We come together around all these painful memories. These feelings last all week long until we reach Yom Hazikaron – Remembrance Day for the Fallen of Israel’s Wars – when we mourn all the Israelis who’ve died in wars and terrorist attacks. Again we stand as the siren is sounded (except for haredim) and visit cemeteries where our loved ones who fell in battle are buried.
Next comes Yom Ha’atzma’ut – Independence Day – when we all celebrate together, hang flags on our homes and cars in celebration of our heroes. The transition from Yom Hazikaron to Yom Ha’atzmaut is sudden and can be a bit traumatic.
This sharp switch into celebration is important, though, to show how our lives combine the sad and happy all at the same time. On these days, we are one nation – we cry together and celebrate together; we hold barbecues together with family and friends regardless of cultural background or religious or political standing.
Once a year, we are filled with hope that we can survive all the hardships as a united front, and forget about who veers towards the right and who to the left.
Based on this concept of uniting people around an agreed consensus, political manipulation of Israel’s citizens is constantly taking place. Slogans such as “The Arabs are flocking to the polls,” “The Iranians are attacking us,” and “The Syrian danger” are thrown out in an effort to unify us around external threats that we can’t refute, regardless of whether they’re real or not. These proclamations are meant to help us forget (temporarily) the real problems we face here in Israel, namely the economy, social issues, infrastructure, education, and health.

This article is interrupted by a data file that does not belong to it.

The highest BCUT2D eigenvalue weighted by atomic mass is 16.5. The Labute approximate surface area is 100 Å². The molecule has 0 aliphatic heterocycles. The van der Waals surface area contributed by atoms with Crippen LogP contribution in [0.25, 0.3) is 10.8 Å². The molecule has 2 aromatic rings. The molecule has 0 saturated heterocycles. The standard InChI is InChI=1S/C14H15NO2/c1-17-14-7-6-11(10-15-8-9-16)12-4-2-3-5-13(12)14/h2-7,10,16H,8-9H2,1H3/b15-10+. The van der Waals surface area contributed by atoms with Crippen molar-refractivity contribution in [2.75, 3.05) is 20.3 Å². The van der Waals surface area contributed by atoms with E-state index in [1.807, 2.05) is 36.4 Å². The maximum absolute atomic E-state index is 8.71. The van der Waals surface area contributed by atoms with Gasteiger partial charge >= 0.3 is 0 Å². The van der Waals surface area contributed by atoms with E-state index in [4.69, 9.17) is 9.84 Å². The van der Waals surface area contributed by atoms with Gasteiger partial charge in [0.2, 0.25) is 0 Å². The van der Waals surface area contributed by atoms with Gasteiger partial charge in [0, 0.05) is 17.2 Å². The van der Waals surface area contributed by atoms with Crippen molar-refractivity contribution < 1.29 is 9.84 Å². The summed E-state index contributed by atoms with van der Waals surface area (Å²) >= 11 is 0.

In the absence of solutions for all of these problems, some politicians prefer to unite their constituents around (virtual) external threats so that we won’t have time to think about the issues that actually have an impact on our lives. In the absence of any long-term vision or strategy based on a defined working plan that includes clear objectives and measurable goals, nothing will improve.
Instead, we will continue to waste all our time and money putting out fires.
However, this method does not deal with the main problem. Some government ministers even exacerbate the situation by polarizing the population and promoting their own personal political interests.
President Reuven Rivlin touched on this painful subject in the Four Tribes speech he gave at the 2015 Herzliya Conference. In his speech, Rivlin painted a painful picture of division and polarization among the various communities living in Israel.
Unfortunately, the solution he presented was a bit naïve and simplistic.
Let us hope that our leaders begin dealing with the root of our problems soon so that we’ll be around to celebrate many more Independence Days here in Israel.
The writer is a former brigadier-general who served as a division head in the Shin Bet (Israel Security Agency).
Translated by Hannah Hochner.